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My Class is independant from another Class. Inside my Class, a function is doing the same but refined job as a function in another Class. Can I use parent:: function_in_another_class() and get my function join that parent funciton's job flow?

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4 Answers

up vote 5 down vote accepted

No.

In PHP you can only extend from none or one class. As you write both classes are independent to each other, there is no information where to find the one or the other class.

But what you're looking for is probably this:

class A
{
    function myFunction() {}
}

class B
{
    private $a;
    public function __construct(A $a)
    {
        $this->a = $a;
    }
    public function myFunction()
    {
        $this->a->myFunction();
    }
}
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Thanks! This is clear enough. –  Jenny Jan 7 '12 at 11:43
    
nice one, very clear. –  Edward Nov 4 '13 at 14:19
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If any class method already doing the same thing why would you bother call join it?

You can not do it. If you want the same job flow best way to do is to instantiate the other class and invoke that very same method. Thats why we use OOP.

See the example,

interface Fable()
{
    public function f();
}

class OtherClass implements Fable
{
    public function f()
    {
      // job flow
    }
}

class MyClass
{
    private $fable;
    public function __construct(Fable $f)
    {
        $this->fable = $f;
    }

    public function method1($args){
        return $this->fable->f($args);
    }
}
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Why minus voting? –  shiplu.mokadd.im Jan 7 '12 at 11:38
    
Someone downvoted all answers in a row, no idea why, didn't leave a comment. However, in your answer you're using the new operator inside MyClass::f() which will make this tightly coupled again. Instead inject it when MyClass is constructed, it's much easier then, you don't hardcode it, e.g. you can use an interface later on. Won't work with new. - compare: stackoverflow.com/a/8769264/367456 –  hakre Jan 7 '12 at 11:49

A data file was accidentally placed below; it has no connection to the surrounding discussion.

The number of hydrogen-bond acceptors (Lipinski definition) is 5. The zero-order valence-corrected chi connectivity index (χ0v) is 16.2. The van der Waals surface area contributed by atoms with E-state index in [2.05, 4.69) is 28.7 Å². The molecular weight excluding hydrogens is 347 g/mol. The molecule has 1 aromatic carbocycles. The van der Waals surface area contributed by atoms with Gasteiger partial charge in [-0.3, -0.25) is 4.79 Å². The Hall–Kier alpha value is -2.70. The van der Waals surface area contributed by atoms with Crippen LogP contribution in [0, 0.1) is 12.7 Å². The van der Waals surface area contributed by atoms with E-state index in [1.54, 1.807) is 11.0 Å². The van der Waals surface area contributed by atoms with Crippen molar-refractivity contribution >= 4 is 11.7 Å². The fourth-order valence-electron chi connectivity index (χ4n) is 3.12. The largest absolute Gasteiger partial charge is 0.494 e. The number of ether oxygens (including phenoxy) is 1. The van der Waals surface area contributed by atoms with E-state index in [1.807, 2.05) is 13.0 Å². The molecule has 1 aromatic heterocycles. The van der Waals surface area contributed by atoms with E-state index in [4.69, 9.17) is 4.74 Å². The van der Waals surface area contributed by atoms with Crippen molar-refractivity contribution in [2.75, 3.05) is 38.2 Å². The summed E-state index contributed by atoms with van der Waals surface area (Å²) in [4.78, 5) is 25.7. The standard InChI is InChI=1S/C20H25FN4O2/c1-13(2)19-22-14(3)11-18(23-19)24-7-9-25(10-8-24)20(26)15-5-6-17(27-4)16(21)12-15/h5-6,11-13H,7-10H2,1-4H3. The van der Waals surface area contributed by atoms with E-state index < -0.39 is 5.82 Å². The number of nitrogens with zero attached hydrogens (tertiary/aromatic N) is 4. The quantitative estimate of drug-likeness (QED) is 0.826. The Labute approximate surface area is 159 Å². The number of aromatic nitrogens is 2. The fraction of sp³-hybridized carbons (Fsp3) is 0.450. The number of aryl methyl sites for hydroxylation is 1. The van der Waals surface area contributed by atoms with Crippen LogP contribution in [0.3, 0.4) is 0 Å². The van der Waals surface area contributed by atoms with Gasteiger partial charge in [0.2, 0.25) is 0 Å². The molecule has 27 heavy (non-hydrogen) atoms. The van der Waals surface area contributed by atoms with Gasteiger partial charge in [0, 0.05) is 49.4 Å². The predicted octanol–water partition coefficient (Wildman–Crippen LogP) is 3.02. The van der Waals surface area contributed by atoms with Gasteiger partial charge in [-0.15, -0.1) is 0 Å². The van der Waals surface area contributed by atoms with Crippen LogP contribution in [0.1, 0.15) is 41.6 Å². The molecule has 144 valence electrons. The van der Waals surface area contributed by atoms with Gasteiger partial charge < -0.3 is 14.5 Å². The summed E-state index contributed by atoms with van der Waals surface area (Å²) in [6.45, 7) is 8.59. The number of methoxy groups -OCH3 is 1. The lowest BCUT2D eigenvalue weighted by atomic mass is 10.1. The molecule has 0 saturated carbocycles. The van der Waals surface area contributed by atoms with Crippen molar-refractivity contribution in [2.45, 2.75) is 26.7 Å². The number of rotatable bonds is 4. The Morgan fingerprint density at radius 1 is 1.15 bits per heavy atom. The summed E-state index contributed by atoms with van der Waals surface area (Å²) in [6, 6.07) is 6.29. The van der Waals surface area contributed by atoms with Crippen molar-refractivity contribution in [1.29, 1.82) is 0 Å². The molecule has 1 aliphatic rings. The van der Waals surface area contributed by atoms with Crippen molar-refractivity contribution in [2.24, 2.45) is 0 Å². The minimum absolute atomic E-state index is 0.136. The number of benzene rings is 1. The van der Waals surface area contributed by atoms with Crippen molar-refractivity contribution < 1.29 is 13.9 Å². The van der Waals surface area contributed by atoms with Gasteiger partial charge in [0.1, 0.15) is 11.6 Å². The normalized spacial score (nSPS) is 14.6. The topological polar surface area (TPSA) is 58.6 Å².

@hakre As questioner wanted same job flow I made it tight coupled. Its better to use it an interface as a parameter that contain the method. Updated. –  shiplu.mokadd.im Jan 7 '12 at 12:00
    
But then you won't need to call MyClass::f() any longer, you could call $f->f() already. It normally only makes sense with the constructor. Fixed a bit of the code as well. –  hakre Jan 7 '12 at 12:22
    
@hakre, Right you are. Edited. –  shiplu.mokadd.im Jan 7 '12 at 12:29
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If the current class is a child of another class, yes, you can. parent references to the parent class.

From php.net:

<?php
class A {
    function example() {
        echo "I am A::example() and provide basic functionality.<br />\n";
    }
}

class B extends A {
    function example() {
        echo "I am B::example() and provide additional functionality.<br />\n";
        parent::example();
    }
}

$b = new B;

// This will call B::example(), which will in turn call A::example().
$b->example();
?>
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The best you can do here is to extend Class B from Class A

Class B extends Class A

But, you can also:

class ClassA {

  function do_something($args) {
    // Do something
    }

}

class ClassB {

  function do_something_inclassA($args) {
    classA::do_something($args);
    }

}

Important: calling classa::do_something(); is a static call, in other words with error reporting E_STRICT you will get a static notice warning because function do_something() is not static function do_something()

Also, calling this function statically (i.e. classa::do_something()) means that class a's function cannot refer to $this within it

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Care to explain the minus voting? –  shiplu.mokadd.im Jan 7 '12 at 11:25
    
Just because something seems to work does not mean it should be done or encouraged. Hence the warning. –  vascowhite Jan 7 '12 at 11:25
    
"The best you can do" = Encouraged, "But you can also" = Purely educational, thanks Shiplu –  Prof83 Jan 7 '12 at 11:28
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